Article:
If Donald Trump decides to buy bonds instead of a pack of gum, however, he is basically lending his tax cut back to the Government. Rich people tend to buy more bonds than gum. Go figure.

That all actually kind of works, except that in recent history, it has always, always led to huge deficits. Regan nearly tripled the debt, it looks like Bush may almost double it (if you take into account the evaporated surplus) in just a few years. When interest rates are low, as they are now, the debt can be maintained fairly easily, but when interest rates rise, it takes a larger amount of money to pay interest on the debt (see Bonds that Trump bought, above) , so a larger percentage of the revenue coming into the government (your tax dollars), go to servicing that debt,(as much as a third in the early 90s) leaving less money to go to programs, and especially entitlements (Social Security and Medicare) which grow every year. With prime rate now at 1.5%, still the lowest in a forty years, the debt doesn't seem too bad. It's aike a credit card with no interest for the first six months. When the interest kicks in, about the same time that the cool outfit you bought goes out of fashion, you are paying way bigger bills with way less money. You need more revenue.

Now, thre are a couple of ways to make more revenue. Grow the economy so that the amount taxed grows, or raise taxes. To grow the economy, you can either cut taxes to stimulate business investment, thus increasing the deficit, or you can take tax dollars and put it into infrastructure (roads, power lines, bridges, parks, etc.) and education, hoping that the jobs produced from those things will trickle-up. That is, Bob will get a good constructioin job building roads, he will buy asphalt from Manuel the asphalt maker, who will take his family to Wal Mart to buy sneakers sewn together by a six year old in Viet Nam.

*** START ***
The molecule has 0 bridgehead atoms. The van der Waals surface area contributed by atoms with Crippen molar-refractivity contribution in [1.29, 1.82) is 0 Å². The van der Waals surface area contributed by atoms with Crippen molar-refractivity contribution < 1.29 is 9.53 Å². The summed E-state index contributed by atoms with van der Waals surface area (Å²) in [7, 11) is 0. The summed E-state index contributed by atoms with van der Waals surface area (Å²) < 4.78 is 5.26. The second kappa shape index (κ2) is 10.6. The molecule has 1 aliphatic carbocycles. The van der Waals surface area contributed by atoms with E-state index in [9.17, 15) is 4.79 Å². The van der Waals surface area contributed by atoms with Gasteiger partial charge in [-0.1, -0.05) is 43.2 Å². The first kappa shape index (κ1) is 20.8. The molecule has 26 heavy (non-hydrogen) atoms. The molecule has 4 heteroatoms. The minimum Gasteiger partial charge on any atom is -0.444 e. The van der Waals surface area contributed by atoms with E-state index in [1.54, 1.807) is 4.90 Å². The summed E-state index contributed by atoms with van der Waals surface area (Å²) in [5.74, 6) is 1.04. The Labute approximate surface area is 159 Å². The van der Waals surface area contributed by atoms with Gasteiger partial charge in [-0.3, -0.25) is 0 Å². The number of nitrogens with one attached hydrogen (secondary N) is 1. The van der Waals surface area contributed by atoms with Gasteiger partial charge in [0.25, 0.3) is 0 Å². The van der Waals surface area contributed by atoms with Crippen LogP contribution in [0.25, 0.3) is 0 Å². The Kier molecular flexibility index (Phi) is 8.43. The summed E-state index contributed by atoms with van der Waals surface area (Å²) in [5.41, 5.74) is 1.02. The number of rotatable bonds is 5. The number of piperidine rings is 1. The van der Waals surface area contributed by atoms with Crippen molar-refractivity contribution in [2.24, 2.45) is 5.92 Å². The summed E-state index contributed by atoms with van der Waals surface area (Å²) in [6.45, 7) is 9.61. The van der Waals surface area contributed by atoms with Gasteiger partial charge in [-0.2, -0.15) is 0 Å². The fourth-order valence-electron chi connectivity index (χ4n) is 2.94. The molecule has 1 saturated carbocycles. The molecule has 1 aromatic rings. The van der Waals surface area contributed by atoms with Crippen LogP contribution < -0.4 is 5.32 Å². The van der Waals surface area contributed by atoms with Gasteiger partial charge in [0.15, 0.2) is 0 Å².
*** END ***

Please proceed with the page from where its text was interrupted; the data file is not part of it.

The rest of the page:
There is a third way to produce huge amounts of revenue. You participate in a technological revolution. This appears to only happen about every 50 years or so (industrial revolution, post WW2 boom, techno-boom of the '90s). This appears to be something you really can't bet on, and should be viewed along the lines of finding a twenty-dollar bill blowing down the street.

So, that's economics as I understand it. As non-partisan and I can be, which probably isn't much. And, as usual, I could be completely full of shit. It does seem to me, however, that the whole process sort of revolves on that kid in Viet Nam sewing those sneakers together. If we could only get him to work for 75 cents a day instead of a dollar, then Donald Trump could chew all the gum he wants.

Post Sat Aug 28, 2004 2:15 pm   View user's profile Send private message Send e-mail Visit poster's website

Joined: 05 Jul 2004
Posts: 301
Location: brooklyn
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Thank you, Author Guy. Your economic input is most appreciated. Would you like fries with that?
"Methaphors are not to be trifled with."

Post Sat Aug 28, 2004 8:21 pm   View user's profile Send private message AIM Address

Joined: 03 Aug 2004
Posts: 2570
Location: near Cleveland OH
Thanks from me too  Reply with quote  

Now I have a canned response for the guy at work who likes to think that Donald Trump will buy lots of gum Smile
White and feathery, yet crude and noisy, the chicken is the backbone of our farming community.

Post Sat Aug 28, 2004 8:47 pm   View user's profile Send private message Visit poster's website